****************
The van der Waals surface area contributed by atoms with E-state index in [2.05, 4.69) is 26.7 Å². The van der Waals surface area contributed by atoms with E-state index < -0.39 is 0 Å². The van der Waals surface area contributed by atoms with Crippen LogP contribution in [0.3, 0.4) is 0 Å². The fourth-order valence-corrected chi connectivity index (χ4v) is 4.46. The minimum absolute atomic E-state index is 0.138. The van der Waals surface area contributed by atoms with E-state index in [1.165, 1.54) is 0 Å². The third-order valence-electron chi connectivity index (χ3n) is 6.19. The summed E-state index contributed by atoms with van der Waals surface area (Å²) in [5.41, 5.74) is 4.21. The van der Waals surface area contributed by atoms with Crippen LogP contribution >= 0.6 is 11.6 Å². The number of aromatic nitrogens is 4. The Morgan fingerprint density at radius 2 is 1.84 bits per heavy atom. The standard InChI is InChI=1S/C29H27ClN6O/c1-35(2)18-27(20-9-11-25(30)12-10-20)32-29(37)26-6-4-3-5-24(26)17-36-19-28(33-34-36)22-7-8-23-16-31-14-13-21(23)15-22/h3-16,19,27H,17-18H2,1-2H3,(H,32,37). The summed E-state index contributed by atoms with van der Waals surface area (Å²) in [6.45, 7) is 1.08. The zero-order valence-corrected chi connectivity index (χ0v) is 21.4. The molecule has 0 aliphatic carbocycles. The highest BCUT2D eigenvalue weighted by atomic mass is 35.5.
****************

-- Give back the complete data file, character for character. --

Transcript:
The van der Waals surface area contributed by atoms with E-state index in [2.05, 4.69) is 26.7 Å². The van der Waals surface area contributed by atoms with E-state index < -0.39 is 0 Å². The van der Waals surface area contributed by atoms with Crippen LogP contribution in [0.3, 0.4) is 0 Å². The fourth-order valence-corrected chi connectivity index (χ4v) is 4.46. The minimum absolute atomic E-state index is 0.138. The van der Waals surface area contributed by atoms with E-state index in [1.165, 1.54) is 0 Å². The third-order valence-electron chi connectivity index (χ3n) is 6.19. The summed E-state index contributed by atoms with van der Waals surface area (Å²) in [5.41, 5.74) is 4.21. The van der Waals surface area contributed by atoms with Crippen LogP contribution >= 0.6 is 11.6 Å². The number of aromatic nitrogens is 4. The Morgan fingerprint density at radius 2 is 1.84 bits per heavy atom. The standard InChI is InChI=1S/C29H27ClN6O/c1-35(2)18-27(20-9-11-25(30)12-10-20)32-29(37)26-6-4-3-5-24(26)17-36-19-28(33-34-36)22-7-8-23-16-31-14-13-21(23)15-22/h3-16,19,27H,17-18H2,1-2H3,(H,32,37). The summed E-state index contributed by atoms with van der Waals surface area (Å²) in [6.45, 7) is 1.08. The zero-order valence-corrected chi connectivity index (χ0v) is 21.4. The molecule has 0 aliphatic carbocycles. The highest BCUT2D eigenvalue weighted by atomic mass is 35.5.